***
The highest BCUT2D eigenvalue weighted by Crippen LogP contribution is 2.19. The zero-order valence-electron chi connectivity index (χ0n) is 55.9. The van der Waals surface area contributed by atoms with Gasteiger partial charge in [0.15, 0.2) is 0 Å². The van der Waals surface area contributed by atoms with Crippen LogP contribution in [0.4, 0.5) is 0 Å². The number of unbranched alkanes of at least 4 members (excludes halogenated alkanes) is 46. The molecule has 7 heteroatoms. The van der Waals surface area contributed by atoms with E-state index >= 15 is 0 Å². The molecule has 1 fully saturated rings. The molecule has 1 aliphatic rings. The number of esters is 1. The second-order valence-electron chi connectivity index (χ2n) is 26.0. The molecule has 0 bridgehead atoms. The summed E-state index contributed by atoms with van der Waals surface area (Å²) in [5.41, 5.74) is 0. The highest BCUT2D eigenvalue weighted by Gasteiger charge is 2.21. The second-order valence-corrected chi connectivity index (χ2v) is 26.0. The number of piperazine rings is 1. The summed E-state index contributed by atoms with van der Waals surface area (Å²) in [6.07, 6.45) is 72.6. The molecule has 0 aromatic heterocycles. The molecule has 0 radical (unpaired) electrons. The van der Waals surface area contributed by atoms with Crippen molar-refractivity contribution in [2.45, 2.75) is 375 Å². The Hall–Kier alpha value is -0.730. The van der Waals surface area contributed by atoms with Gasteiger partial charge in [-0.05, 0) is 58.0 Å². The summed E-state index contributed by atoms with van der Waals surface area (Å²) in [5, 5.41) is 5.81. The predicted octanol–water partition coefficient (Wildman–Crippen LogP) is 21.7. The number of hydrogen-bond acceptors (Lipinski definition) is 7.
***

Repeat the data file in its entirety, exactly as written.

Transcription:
The highest BCUT2D eigenvalue weighted by Crippen LogP contribution is 2.19. The zero-order valence-electron chi connectivity index (χ0n) is 55.9. The van der Waals surface area contributed by atoms with Gasteiger partial charge in [0.15, 0.2) is 0 Å². The van der Waals surface area contributed by atoms with Crippen LogP contribution in [0.4, 0.5) is 0 Å². The number of unbranched alkanes of at least 4 members (excludes halogenated alkanes) is 46. The molecule has 7 heteroatoms. The van der Waals surface area contributed by atoms with E-state index >= 15 is 0 Å². The molecule has 1 fully saturated rings. The molecule has 1 aliphatic rings. The number of esters is 1. The second-order valence-electron chi connectivity index (χ2n) is 26.0. The molecule has 0 bridgehead atoms. The summed E-state index contributed by atoms with van der Waals surface area (Å²) in [5.41, 5.74) is 0. The highest BCUT2D eigenvalue weighted by Gasteiger charge is 2.21. The second-order valence-corrected chi connectivity index (χ2v) is 26.0. The number of piperazine rings is 1. The summed E-state index contributed by atoms with van der Waals surface area (Å²) in [6.07, 6.45) is 72.6. The molecule has 0 aromatic heterocycles. The molecule has 0 radical (unpaired) electrons. The van der Waals surface area contributed by atoms with Crippen molar-refractivity contribution in [2.45, 2.75) is 375 Å². The Hall–Kier alpha value is -0.730. The van der Waals surface area contributed by atoms with Gasteiger partial charge in [-0.05, 0) is 58.0 Å². The summed E-state index contributed by atoms with van der Waals surface area (Å²) in [5, 5.41) is 5.81. The predicted octanol–water partition coefficient (Wildman–Crippen LogP) is 21.7. The number of hydrogen-bond acceptors (Lipinski definition) is 7.